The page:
If running a problem on a quantum computer is one of your longest held ambitions, here's some good news: you actually can, sort of. Through a service dubbed Leap, computing company D-Wave lets developers try out a cloud-based quantum processor – D-Wave's 2000Q quantum computer – in real-time. And to avoid putting off those who are not familiar with the intricacies of quantum physics, the company has now announced Leap 2, which comes with extra features designed to simplify the tool, while also increasing the size of the applications the program can run.
With Leap 2, D-Wave is introducing a new feature called the hybrid solver service (HSS), which uses both classical and quantum computing resources to deliver solutions to the problems submitted by developers. According to the company, combining the two technologies will let users solve problems that are 100 times larger than before, with up to 10,000 variables.
Murray Thom, D-Wave's vice president of software and cloud services, told ZDNet: "Classical computers can do simple, local operations very quickly. Quantum computers are better at doing large neighborhood searches. So we are combining the two to get the best of both worlds. And what's key here is that users will be able to solve much larger problems, and that will be a game changer to scale their applications."
The first version of Leap, released in 2018, was all about access, explained Thom: through free and paid plans, developers and researchers could easily start using a live quantum computer, as well as access open-source development tools, interactive demos or coding examples. "But the lesson we learned is that access isn't enough," said Thom. It quickly became clear that users didn't only want to try out the tool, but were also keen to build their applications at a production scale.
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The size of such problems did not fit onto the quantum processor deployed in Leap 1. Cue the hybrid solver. As user jobs are deployed across both quantum and classical resources, the technology can handle workflows that are much larger in volume.
D-Wave said that since Leap services have been available, users have developed up to 200 applications across financial modelling, materials science, logistics or drug discovery. The company's technology is based on a particular model of quantum computing called quantum annealing, which is best designed for optimization problems – the ones that have one better solution out of various different combinations.
For example, Volkswagen has used Leap's technology to develop a quantum algorithm for bus route optimization, which the company recently showed off at the Web Summit in Lisbon. The algorithm calculated the fastest route for each individual bus in the fleet, and optimized it on a near real-time basis.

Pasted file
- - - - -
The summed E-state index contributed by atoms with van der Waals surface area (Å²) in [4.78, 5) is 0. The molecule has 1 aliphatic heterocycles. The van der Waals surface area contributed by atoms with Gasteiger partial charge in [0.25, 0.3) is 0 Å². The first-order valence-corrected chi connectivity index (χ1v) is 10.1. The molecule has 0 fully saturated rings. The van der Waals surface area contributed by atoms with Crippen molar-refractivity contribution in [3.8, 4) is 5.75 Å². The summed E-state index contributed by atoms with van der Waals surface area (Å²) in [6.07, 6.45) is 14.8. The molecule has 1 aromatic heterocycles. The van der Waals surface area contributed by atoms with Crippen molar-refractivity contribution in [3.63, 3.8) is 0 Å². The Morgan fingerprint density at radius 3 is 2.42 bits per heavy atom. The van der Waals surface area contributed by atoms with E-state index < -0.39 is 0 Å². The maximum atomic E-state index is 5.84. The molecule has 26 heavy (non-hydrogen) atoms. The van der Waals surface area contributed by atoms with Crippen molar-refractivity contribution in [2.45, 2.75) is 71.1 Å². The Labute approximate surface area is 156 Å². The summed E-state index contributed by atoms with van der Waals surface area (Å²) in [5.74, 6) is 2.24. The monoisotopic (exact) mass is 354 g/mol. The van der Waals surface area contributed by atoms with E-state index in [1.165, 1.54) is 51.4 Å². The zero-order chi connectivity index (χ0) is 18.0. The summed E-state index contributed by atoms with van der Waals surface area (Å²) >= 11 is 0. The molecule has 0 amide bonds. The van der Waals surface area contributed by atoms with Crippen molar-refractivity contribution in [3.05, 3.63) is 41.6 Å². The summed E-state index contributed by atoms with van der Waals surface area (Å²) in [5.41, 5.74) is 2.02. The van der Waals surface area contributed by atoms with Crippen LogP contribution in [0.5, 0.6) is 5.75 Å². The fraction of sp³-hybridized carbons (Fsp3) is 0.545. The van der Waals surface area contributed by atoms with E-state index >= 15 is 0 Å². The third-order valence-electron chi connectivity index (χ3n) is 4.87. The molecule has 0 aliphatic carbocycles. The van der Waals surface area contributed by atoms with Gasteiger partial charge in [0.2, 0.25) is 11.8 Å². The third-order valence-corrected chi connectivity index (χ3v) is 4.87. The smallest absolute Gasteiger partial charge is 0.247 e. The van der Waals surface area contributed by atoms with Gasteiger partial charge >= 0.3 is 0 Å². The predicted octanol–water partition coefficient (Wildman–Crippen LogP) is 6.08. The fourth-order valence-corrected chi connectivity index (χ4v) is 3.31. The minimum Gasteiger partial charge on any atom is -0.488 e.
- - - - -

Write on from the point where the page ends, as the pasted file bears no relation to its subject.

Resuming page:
The pilot project connected 26 bus stops to form four bus links. Leap 2, in theory, should push those numbers up to let users expand the scope of their algorithm, and scale up their quantum applications.
But the new version of Leap is not only about letting customers go "from quantum exploration to quantum production," as D-Wave puts it. According to Thom, Leap 2 is also about further lowering the entry barriers to quantum computing.
D-Wave encourages developers to open-source their discoveries, by renewing the free quantum computing time allocated to them when they agree to share their code. Other users can therefore browse the community's catalog, research examples of applications to model, or look at common types of problems being submitted in different industries.
For Thom, this will remove the complexity barriers of quantum, and help developers tackle the hardest challenge they face – how to translate an application from a classical format to a quantum one.
"Someone who is new to quantum computing and wants to build an application will be able to benefit from the learnings of the whole community," said Thom. "You don't need to understand quantum states, or have a PhD in quantum physics, to use the system. The complexity is abstracted from the user."
Quantum computing has long been identified as a potential source of huge benefits, with one drawback: researchers and developers still struggle to exploit the technology because of access barriers. And so, the quantum community itself isn't quite sure yet of the real-world applications that the technology will have. D-Wave, for one, is convinced that Leap can change the state of things.
As promising as the company's manifesto sounds, however, it remains that quantum computing is in its infancy, and most developers are still feeling their way around the applications of the technology. For instance, a team of experts tried the service to control a large number of automated vehicles without collision in a Japanese factory. They found that compared to the conventional techniques carried out in digital computers, "the quantum annealer does not show outstanding advantage in the practical problem."
Thom said, however, that mixed results should be expected of any technology as new and disruptive as quantum. "Anyone coming to quantum is bringing their own knowledge to the space, and is still evaluating where quantum computing is applicable," he said. "What's important is to share findings with the community and make the most value out of the lessons learnt."
D-Wave announced that customers will also see an upgrade in the performance of Leap's quantum processor this year, as D-Wave 2000Q will be replaced by a lower-noise and faster system called Advantage. Plus, the company offers a free minute of access to its quantum computer upon signing up – with this kind of deal, it can only be worth giving quantum a try.